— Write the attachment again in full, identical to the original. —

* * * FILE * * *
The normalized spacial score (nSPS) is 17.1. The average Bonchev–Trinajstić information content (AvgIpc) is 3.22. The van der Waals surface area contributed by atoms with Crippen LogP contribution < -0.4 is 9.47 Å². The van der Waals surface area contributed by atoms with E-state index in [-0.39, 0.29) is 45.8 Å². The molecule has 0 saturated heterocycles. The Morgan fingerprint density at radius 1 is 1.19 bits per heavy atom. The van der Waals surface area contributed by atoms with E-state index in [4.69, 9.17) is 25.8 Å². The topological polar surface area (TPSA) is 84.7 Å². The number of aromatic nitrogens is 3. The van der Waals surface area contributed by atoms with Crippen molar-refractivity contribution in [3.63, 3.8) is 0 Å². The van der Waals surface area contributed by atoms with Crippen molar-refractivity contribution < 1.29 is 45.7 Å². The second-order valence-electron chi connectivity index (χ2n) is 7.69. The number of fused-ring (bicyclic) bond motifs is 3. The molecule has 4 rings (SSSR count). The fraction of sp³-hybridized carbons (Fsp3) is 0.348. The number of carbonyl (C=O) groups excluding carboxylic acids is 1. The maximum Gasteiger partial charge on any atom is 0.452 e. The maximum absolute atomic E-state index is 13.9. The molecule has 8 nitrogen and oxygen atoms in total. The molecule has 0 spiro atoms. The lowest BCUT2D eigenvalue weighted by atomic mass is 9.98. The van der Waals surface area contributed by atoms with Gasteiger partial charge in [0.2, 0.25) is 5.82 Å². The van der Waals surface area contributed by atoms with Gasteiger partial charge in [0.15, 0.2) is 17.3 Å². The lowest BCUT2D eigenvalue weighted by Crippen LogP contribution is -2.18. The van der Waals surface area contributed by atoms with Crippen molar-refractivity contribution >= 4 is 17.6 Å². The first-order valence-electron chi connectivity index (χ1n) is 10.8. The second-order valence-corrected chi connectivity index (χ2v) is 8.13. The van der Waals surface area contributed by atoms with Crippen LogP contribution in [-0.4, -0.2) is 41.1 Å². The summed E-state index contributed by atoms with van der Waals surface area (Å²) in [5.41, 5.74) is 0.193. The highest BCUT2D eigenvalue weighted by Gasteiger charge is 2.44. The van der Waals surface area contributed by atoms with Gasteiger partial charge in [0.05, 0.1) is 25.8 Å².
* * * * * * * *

The normalized spacial score (nSPS) is 17.1. The average Bonchev–Trinajstić information content (AvgIpc) is 3.22. The van der Waals surface area contributed by atoms with Crippen LogP contribution < -0.4 is 9.47 Å². The van der Waals surface area contributed by atoms with E-state index in [-0.39, 0.29) is 45.8 Å². The molecule has 0 saturated heterocycles. The Morgan fingerprint density at radius 1 is 1.19 bits per heavy atom. The van der Waals surface area contributed by atoms with E-state index in [4.69, 9.17) is 25.8 Å². The topological polar surface area (TPSA) is 84.7 Å². The number of aromatic nitrogens is 3. The van der Waals surface area contributed by atoms with Crippen molar-refractivity contribution in [3.63, 3.8) is 0 Å². The van der Waals surface area contributed by atoms with Crippen molar-refractivity contribution < 1.29 is 45.7 Å². The second-order valence-electron chi connectivity index (χ2n) is 7.69. The number of fused-ring (bicyclic) bond motifs is 3. The molecule has 4 rings (SSSR count). The fraction of sp³-hybridized carbons (Fsp3) is 0.348. The number of carbonyl (C=O) groups excluding carboxylic acids is 1. The maximum Gasteiger partial charge on any atom is 0.452 e. The maximum absolute atomic E-state index is 13.9. The molecule has 8 nitrogen and oxygen atoms in total. The molecule has 0 spiro atoms. The lowest BCUT2D eigenvalue weighted by atomic mass is 9.98. The van der Waals surface area contributed by atoms with Gasteiger partial charge in [0.2, 0.25) is 5.82 Å². The van der Waals surface area contributed by atoms with Gasteiger partial charge in [0.15, 0.2) is 17.3 Å². The lowest BCUT2D eigenvalue weighted by Crippen LogP contribution is -2.18. The van der Waals surface area contributed by atoms with Crippen molar-refractivity contribution >= 4 is 17.6 Å². The first-order valence-electron chi connectivity index (χ1n) is 10.8. The second-order valence-corrected chi connectivity index (χ2v) is 8.13. The van der Waals surface area contributed by atoms with Crippen LogP contribution in [-0.4, -0.2) is 41.1 Å². The summed E-state index contributed by atoms with van der Waals surface area (Å²) in [5.41, 5.74) is 0.193. The highest BCUT2D eigenvalue weighted by Gasteiger charge is 2.44. The van der Waals surface area contributed by atoms with Gasteiger partial charge in [0.05, 0.1) is 25.8 Å².